Appellant next asserts that the record contains no evidence to support the finding that the account was unclaimed for more than twenty years. Code Civ.Proc., sec. 1273. The only claim to the account was made by appellant through her attempted deposit therein on June 7, 1942. Relying on that portion of section 1273 of the Code of Civil Procedure which reads, ‘which shall have remained unclaimed for more than twenty years,’ appellant insists that the claim of the state of California as to dormant bank accounts may be defeated by any claimant. Appellant's contention seems to be that the mere attempt to make a deposit by someone without any connection with or interest in a dormant account constitutes a ‘claim’ within the meaning of section 1273 of the Code of Civil Procedure. Such a construction of the language of the statute challenges credulity and does violence to reason. Construction of a statute must be consonant with sound sense, wise policy and with a view of promoting justice. What the statute here under consideration contemplates is a valid claim and that only. Tennessee Consolidated Coal Co. v. Commissioner of Internal Revenue, 6 Cir., 1941, 117 F.2d 452, 454. The language of the statute clearly indicates a meaning that an account cannot be classified as ‘remaining unclaimed’ when a valid and bona fide claim is made thereto. In Security Savings Bank v. People of State of California, 263 U.S. 282, 44 S.Ct. 108, 109, 68 L.Ed. 301, 31 A.L.R. 391, which was an action to declare bank deposits escheated to the State of California under section 1273 of the California Code of Civil Procedure, the Supreme Court of the United States, in speaking of this particular statute, said:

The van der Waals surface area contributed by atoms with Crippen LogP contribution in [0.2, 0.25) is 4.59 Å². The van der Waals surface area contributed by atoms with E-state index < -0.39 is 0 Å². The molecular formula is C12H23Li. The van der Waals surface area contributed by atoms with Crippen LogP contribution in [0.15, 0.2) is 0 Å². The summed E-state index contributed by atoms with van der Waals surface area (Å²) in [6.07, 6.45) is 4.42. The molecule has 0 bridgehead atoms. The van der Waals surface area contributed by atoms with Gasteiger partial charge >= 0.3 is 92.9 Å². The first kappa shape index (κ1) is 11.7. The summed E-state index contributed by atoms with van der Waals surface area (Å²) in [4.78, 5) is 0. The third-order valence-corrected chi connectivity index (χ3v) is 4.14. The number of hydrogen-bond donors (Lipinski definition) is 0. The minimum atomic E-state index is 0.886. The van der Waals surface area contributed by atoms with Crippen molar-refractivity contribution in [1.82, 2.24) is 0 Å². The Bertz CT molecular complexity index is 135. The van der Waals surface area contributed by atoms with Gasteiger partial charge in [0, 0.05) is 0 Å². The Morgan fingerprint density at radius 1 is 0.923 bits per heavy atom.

‘A valid claim to a deposit duly made at any time prior to entry of the judgment prevents its transfer to the state. Mathews v. Savings Union Bank & Trust Co., 43 Cal.App. 45, 48, 184 P. 418; State v. Savings Union Bank & Trust Co., 186 Cal. 294, 298, 199 P. 26.’ (Emphasis added.)
The purpose of the statute is to protect the rightful owner of a bank account against its escheating to the state, and if this purpose is to be conserved, it must be held to apply only to valid claims and not fictitious ones.
For the same reasons, it must be held that the court's finding that under the statute ‘neither the depositor nor any claimant has filed any notice with such bank showing his or her present residence’ (Code Civ.Proc., sec. 1273) is abundantly supported by the evidence and the circumstances surrounding the attempt to deposit by appellant, which is the only effort she made to comply with the statute in regard to notifying the bank of her present address.
Appellant's contention that the finding that she had no interest in the account was not a matter within the issues framed by the petition in intervention is equally unavailing. In asserting this claim, appellant ignores the holding of the District Court of Appeal in the prior appeal of this case (Taylor v. Western States L. & M. Co., supra) and which became the law of the case. In the prior appeal, 63 Cal.App.2d at page 404, 147 P.2d at page 38, the court stated: